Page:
Solitary Abilene Joins the Resistance – April 2017

Abilene had been enjoying her later years concerned but not too distressed by problems such as climate change, the global spread of viruses, or politics. She focused on Reiki, healing, grief, mindfulness and compassion. The presidential election of 2016 lit a fire in her. Her great-grandmother perished in a death camp in World War II. She knew she had to make a contribution to women’s efforts at pushing back on some recent political changes, even though she dreaded moving out of her serene cocoon. Abilene lived in on beautiful tract of land in Oregon set by a river. Her husband had passed on, but he left her with an income adequate to her needs. She was free to meditate and create ceramics that she sold at fairs and festivals.

But with the direction the country was taking, she curbed her expenses and sent small checks to organizations she believed in, such as Planned Parenthood, Peace Action and the American Civil Liberties Union.

A phone call one morning changed everything. Abilene’s daughter Ruth had been married on the property five years before. For the event Abilene and Ruth went 50-50 on the purchase of a very large yurt for the wedding. Ruth had left the yurt behind when she and her husband moved to Chicago where they both had fellowships to continue their environmental studies.

“Mom, I got a call from the local resistance movement. They want to use the yurt to hold a fundraiser and also for their upcoming meetings.”

“Sure,” responded Abilene. “They will need a truck to transport it.”

“No Mom. They want to set it up on your property. It’s so beautiful and such a quiet setting by the river, that it will encourage people to come.”

After much hemming and hawing, Abilene agreed. From the experience of her great-grandmother, Abilene understood the importance of standing up and taking action.

Much to her surprise, Abilene realized she enjoyed these get-togethers and felt inspired by being around such committed energetic people. She also liked it when they left. It was just enough stimulation for her solitary nature.

Hestia – December 2016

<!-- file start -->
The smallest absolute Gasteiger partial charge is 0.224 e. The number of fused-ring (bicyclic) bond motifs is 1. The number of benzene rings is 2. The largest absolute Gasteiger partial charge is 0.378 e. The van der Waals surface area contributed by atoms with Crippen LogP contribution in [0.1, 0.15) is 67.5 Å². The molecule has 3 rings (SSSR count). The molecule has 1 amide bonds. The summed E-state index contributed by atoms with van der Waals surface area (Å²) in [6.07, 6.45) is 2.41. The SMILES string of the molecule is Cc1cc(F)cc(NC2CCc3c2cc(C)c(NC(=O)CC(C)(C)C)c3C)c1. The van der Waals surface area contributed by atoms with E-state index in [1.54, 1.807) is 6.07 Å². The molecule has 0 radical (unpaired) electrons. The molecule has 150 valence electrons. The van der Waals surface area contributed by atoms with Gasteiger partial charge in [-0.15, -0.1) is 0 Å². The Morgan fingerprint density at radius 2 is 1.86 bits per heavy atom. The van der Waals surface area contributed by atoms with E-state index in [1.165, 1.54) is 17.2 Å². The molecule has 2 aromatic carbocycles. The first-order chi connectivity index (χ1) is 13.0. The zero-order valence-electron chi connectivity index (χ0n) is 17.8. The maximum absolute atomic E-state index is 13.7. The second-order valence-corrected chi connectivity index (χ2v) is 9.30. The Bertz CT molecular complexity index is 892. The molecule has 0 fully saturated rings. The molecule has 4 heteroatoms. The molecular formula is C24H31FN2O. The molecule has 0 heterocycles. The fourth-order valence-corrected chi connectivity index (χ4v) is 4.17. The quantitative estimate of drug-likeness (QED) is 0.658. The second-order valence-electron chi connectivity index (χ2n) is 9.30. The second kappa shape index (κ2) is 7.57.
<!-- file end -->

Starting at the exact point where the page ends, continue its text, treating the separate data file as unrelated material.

A Dose of Reality for Wisdom Woman

Mata’s serene world fell apart when her husband Alfiie dropped dead of a heart attack. He collapsed in their vegetable garden while picking tomatoes for their evening salad. He was her sentinel; keeping the world at bay so that Mata could lead the wisdom-centered life required by her Hestia nature.

As a retired professor, Alfie had lived in his books. Mata was a local guru; a kind, sagacious woman with a rye sense of humor. She taught yoga once a week in her barn, situated on four rustic acres tucked into their ex-urban Virginia community. She also dispensed wisdom to sleep deprived professionals who lingered after class, nervous about their marriage messes, road rage encounters, and too many options.

Are you a Hestia?

  • Do you prize time for reflection?
  • Friends call you “wise woman” or “old soul”?
  • You like to dwell on the big picture and can intuit consequences of actions.
  • Troubled people gravitate to you because you are discreet and forgiving.
  • You avoid “high drama” and disputes.

Mostly Mata kept to herself; detached from our hyper-connected world. Need I say somewhat morally superior to Facebook, Linked-In, even cell phones.

Then a tree landed on her house during a storm. Before his sudden demise, Alfie tended to the mundane details of life: bills, house repairs, lawn mowing, etc. Now that Mata had no roof over her head, she was forced to face reality — rarely strong skill in monastic spiritual types. Meditation, herbal tea – even pot – couldn’t calm her nerves.

She swallowed the bitter pill and called her son Todd, a hard-nosed lawyer. He invariably took a no-nonsense approach to facing an emergency. Negotiations began. Manta feared being torn from her wooded sanctuary, but she loathed the idea of becoming a charity case.

Todd generously pointed out that she occupied a valuable place in the community. Letting down his guard, he admitted: “Half my friends seek you out to dust themselves off, confess their grievances, ambivalences, hungry for your compassion. Now’s the time to call in the favors. Get a techie to set up a website for you. Give online courses in meditation. Ask a handy person to pitch in with house repairs.” He paused and added: “Leverage your assets. Rent out the barn to free lancers who need space on a part-time basis.”

Mata parked her guru snobbery and contacted friends and yoga clients. Once she got the hang of it, she even allowed Facebook fans to ‘intrude’ on the quiet early mornings normally spent with tea and hummingbirds. Extroverting at this point in her life helped her overcome her grief at Alfie’s loss. She even took up swing dancing.

Confession: The Hestia in me can go for 48 hours listening to the fountain in my garden. Metaphorically speaking, I don’t always hear the storm coming. My early pattern has served me well, as had Mata’s – solitary and introspective, taking things in, digesting and processing. Sometimes when a tree falls, it’s a signal that the time is ripe to move on out with your gifts and balance your hermit consciousness.


  • Practice saying yes to ‘change’.
  • Fake it till you make it.
  • Attend social media courses at the library.
  • Become a phone virtuoso so you don’t have to be out and about more than you can bear.

The bonus from these initiatives is a heightened sense of self-sufficiency. There’s nothing like paying your own way to feel like a very wise woman – particularly when you have so much else going for you. You are more than a sum of your parts – you are a confluence of cosmic forces.